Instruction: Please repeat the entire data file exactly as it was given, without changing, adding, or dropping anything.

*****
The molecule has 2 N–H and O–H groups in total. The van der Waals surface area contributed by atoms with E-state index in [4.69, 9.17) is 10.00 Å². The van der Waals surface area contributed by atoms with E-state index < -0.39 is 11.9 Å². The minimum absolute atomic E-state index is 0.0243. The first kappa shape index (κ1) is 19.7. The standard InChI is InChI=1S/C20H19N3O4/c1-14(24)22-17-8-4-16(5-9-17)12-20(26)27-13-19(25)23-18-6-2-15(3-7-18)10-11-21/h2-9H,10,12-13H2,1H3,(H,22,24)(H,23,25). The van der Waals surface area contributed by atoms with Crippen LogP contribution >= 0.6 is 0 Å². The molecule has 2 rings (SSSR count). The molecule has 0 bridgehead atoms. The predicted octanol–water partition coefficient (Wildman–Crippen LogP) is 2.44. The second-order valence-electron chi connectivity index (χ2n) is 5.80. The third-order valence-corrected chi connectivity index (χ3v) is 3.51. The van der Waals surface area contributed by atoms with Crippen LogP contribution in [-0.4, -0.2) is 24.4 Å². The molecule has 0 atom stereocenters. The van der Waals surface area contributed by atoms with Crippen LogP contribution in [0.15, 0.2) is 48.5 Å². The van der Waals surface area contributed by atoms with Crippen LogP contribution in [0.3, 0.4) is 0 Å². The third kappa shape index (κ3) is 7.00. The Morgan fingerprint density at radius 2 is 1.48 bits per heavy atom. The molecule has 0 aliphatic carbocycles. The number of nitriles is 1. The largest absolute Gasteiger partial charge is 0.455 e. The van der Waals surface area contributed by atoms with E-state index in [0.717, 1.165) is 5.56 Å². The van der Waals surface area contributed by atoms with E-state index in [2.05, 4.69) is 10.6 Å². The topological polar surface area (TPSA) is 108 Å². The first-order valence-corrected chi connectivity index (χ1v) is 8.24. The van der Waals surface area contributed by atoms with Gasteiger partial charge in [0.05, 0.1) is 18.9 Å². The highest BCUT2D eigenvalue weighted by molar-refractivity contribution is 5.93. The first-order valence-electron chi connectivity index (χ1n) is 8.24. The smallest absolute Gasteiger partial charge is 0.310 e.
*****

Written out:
The molecule has 2 N–H and O–H groups in total. The van der Waals surface area contributed by atoms with E-state index in [4.69, 9.17) is 10.00 Å². The van der Waals surface area contributed by atoms with E-state index < -0.39 is 11.9 Å². The minimum absolute atomic E-state index is 0.0243. The first kappa shape index (κ1) is 19.7. The standard InChI is InChI=1S/C20H19N3O4/c1-14(24)22-17-8-4-16(5-9-17)12-20(26)27-13-19(25)23-18-6-2-15(3-7-18)10-11-21/h2-9H,10,12-13H2,1H3,(H,22,24)(H,23,25). The van der Waals surface area contributed by atoms with Crippen LogP contribution >= 0.6 is 0 Å². The molecule has 2 rings (SSSR count). The molecule has 0 bridgehead atoms. The predicted octanol–water partition coefficient (Wildman–Crippen LogP) is 2.44. The second-order valence-electron chi connectivity index (χ2n) is 5.80. The third-order valence-corrected chi connectivity index (χ3v) is 3.51. The van der Waals surface area contributed by atoms with Crippen LogP contribution in [-0.4, -0.2) is 24.4 Å². The molecule has 0 atom stereocenters. The van der Waals surface area contributed by atoms with Crippen LogP contribution in [0.15, 0.2) is 48.5 Å². The van der Waals surface area contributed by atoms with Crippen LogP contribution in [0.3, 0.4) is 0 Å². The third kappa shape index (κ3) is 7.00. The Morgan fingerprint density at radius 2 is 1.48 bits per heavy atom. The molecule has 0 aliphatic carbocycles. The number of nitriles is 1. The largest absolute Gasteiger partial charge is 0.455 e. The van der Waals surface area contributed by atoms with E-state index in [0.717, 1.165) is 5.56 Å². The van der Waals surface area contributed by atoms with E-state index in [2.05, 4.69) is 10.6 Å². The topological polar surface area (TPSA) is 108 Å². The first-order valence-corrected chi connectivity index (χ1v) is 8.24. The van der Waals surface area contributed by atoms with Gasteiger partial charge in [0.05, 0.1) is 18.9 Å². The highest BCUT2D eigenvalue weighted by molar-refractivity contribution is 5.93. The first-order valence-electron chi connectivity index (χ1n) is 8.24. The smallest absolute Gasteiger partial charge is 0.310 e.